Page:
Emil was a reporter for The Next Web between 2012 and 2014. Over the years, he has covered the tech industry for multiple publications, incl Emil was a reporter for The Next Web between 2012 and 2014. Over the years, he has covered the tech industry for multiple publications, including Ars Technica, Neowin, TechSpot, ZDNet, and CNET. Stay in touch via Facebook, Twitter, and Google+.
Two weeks ago, Mac security software company Intego discovered malware which it classified as “a new Java backdoor trojan called Java/Jacksbot.A.” New threats are discovered all the time, but Intego later concluded that even though Jacksbot is a variant of the Java remote access tool (RAT) created by the jailbreaking group Redpois0n, it can target multiple platforms.
Intego first reported that the malware version it found is fully functional on Windows, and “partially functional” on OS X and Linux. Since at the time it was not known to have infected users and did not run without root permissions, the security firm classified it as “low risk.”
Yet new information this week from Trend Micro says that this threat has now been spotted in the wild: the company’s software has successfully cleaned two infection counts (one in Australia and one in Malaysia).
As you can see in the screenshot above, the malware checks the OS before continuing its rampage. Both companies agree, however, that Windows is the targeted platform, despite the fact the malware also works on OS X and Linux. Trend Micro has a theory as to why this is:
The malware writers behind JACKSBOT may just be testing the waters for a successful multiplatform malware; however for now they appear to be unwilling to invest the time and resources to develop the code more completely. It’s likely that the authors will continue to improve the code to fully support infection for OS X and Linux.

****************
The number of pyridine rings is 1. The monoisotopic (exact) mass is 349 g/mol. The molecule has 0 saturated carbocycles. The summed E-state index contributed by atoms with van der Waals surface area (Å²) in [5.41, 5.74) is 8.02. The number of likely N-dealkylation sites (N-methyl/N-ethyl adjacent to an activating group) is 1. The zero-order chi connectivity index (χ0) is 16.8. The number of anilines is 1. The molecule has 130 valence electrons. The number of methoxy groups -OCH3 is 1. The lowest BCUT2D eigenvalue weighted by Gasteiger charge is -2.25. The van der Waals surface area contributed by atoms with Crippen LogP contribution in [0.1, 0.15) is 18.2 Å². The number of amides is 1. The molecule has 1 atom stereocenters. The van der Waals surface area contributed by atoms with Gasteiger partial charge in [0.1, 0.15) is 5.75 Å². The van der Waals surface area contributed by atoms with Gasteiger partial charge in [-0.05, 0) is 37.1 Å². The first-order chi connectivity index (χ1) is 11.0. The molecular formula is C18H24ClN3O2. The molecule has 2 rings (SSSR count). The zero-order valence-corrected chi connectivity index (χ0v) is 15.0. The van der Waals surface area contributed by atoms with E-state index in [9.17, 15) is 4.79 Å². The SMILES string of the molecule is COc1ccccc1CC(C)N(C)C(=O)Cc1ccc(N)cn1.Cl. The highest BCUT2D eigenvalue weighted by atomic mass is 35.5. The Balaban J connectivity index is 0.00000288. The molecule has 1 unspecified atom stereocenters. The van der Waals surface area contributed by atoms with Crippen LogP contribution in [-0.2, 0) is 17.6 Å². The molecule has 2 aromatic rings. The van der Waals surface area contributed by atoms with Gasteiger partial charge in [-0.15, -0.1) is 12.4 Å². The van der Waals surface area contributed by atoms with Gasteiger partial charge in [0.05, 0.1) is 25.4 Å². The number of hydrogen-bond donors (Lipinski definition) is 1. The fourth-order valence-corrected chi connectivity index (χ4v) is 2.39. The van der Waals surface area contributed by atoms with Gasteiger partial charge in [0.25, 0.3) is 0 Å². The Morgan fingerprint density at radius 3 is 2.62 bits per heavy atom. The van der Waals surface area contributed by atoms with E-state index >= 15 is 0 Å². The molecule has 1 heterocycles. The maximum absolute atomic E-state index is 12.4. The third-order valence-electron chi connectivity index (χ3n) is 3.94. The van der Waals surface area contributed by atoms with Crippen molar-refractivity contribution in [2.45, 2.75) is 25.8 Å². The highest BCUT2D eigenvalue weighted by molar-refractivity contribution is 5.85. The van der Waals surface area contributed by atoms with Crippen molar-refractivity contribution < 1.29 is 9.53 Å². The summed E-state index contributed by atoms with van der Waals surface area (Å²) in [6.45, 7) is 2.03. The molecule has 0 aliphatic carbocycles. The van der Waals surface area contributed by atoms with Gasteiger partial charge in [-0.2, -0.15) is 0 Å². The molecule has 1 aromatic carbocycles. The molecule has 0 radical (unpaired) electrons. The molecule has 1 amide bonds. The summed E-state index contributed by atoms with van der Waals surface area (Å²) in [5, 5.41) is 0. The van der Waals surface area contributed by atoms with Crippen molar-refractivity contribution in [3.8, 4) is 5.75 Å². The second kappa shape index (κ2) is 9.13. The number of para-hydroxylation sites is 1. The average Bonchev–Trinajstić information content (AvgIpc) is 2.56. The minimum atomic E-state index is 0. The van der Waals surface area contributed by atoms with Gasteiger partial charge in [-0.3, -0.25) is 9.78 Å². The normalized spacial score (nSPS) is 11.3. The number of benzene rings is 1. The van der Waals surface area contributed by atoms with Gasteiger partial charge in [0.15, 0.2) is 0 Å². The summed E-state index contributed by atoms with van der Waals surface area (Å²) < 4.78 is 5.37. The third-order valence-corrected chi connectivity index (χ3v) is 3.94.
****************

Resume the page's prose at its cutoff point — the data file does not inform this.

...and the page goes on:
Intego first revealed that Jacksbot has the following capabilities:
- Gathering system information.
- Taking screenshots.
- Performing denial of service attacks.
- Deleting files.
- Stealing passwords (including specifically Minecraft passwords).
- Visiting remote URLs, likely to perform Clickfraud.
The malware is capable of visiting URLs, creating files and/or folders, running shell commands, as well as executing and ending programs. It can also steal information by logging keystrokes and mouse events.
Given the Minecraft password part, Trend Micro believes it is possible the malware presents itself as a Minecraft modification tool to unsuspecting users. The RAT can take control of the compromised system with some of the following backdoor commands: Chat, Corrupt, DeleteFile, GetFile, GetScreen, KillProcess, ListFiles, ListProcess, Restart, Shutdown, TakeFile, and VisitURL.
While Trend Micro has only detected two infections so far, the fact that malware authors have chosen the multiplatform route shows that they are in it for the long haul. Malware writers love exploiting Java because it’s simply more efficient: it allows them to target more than one operating system, more than one browser, and thus more than one type of user.
See also – Security companies are recommending you disable Java, or just uninstall it
Image credit: Musuvathi J Ubendran
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